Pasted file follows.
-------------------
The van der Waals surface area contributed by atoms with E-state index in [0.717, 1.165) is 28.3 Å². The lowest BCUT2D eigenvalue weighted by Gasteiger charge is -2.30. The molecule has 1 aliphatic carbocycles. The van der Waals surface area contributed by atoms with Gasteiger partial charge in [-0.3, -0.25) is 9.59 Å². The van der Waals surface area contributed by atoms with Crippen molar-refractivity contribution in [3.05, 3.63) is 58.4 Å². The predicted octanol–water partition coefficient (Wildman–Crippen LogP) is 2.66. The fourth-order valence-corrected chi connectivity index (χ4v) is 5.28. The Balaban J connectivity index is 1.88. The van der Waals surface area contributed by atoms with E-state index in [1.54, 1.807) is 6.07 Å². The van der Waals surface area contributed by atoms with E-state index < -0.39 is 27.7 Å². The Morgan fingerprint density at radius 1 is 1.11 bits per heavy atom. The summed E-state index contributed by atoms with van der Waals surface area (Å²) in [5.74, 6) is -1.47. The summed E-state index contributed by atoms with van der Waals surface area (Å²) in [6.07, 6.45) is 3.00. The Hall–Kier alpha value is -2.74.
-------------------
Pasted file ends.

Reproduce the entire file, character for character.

The van der Waals surface area contributed by atoms with E-state index in [0.717, 1.165) is 28.3 Å². The lowest BCUT2D eigenvalue weighted by Gasteiger charge is -2.30. The molecule has 1 aliphatic carbocycles. The van der Waals surface area contributed by atoms with Gasteiger partial charge in [-0.3, -0.25) is 9.59 Å². The van der Waals surface area contributed by atoms with Crippen molar-refractivity contribution in [3.05, 3.63) is 58.4 Å². The predicted octanol–water partition coefficient (Wildman–Crippen LogP) is 2.66. The fourth-order valence-corrected chi connectivity index (χ4v) is 5.28. The Balaban J connectivity index is 1.88. The van der Waals surface area contributed by atoms with E-state index in [1.54, 1.807) is 6.07 Å². The van der Waals surface area contributed by atoms with E-state index < -0.39 is 27.7 Å². The Morgan fingerprint density at radius 1 is 1.11 bits per heavy atom. The summed E-state index contributed by atoms with van der Waals surface area (Å²) in [5.74, 6) is -1.47. The summed E-state index contributed by atoms with van der Waals surface area (Å²) in [6.07, 6.45) is 3.00. The Hall–Kier alpha value is -2.74.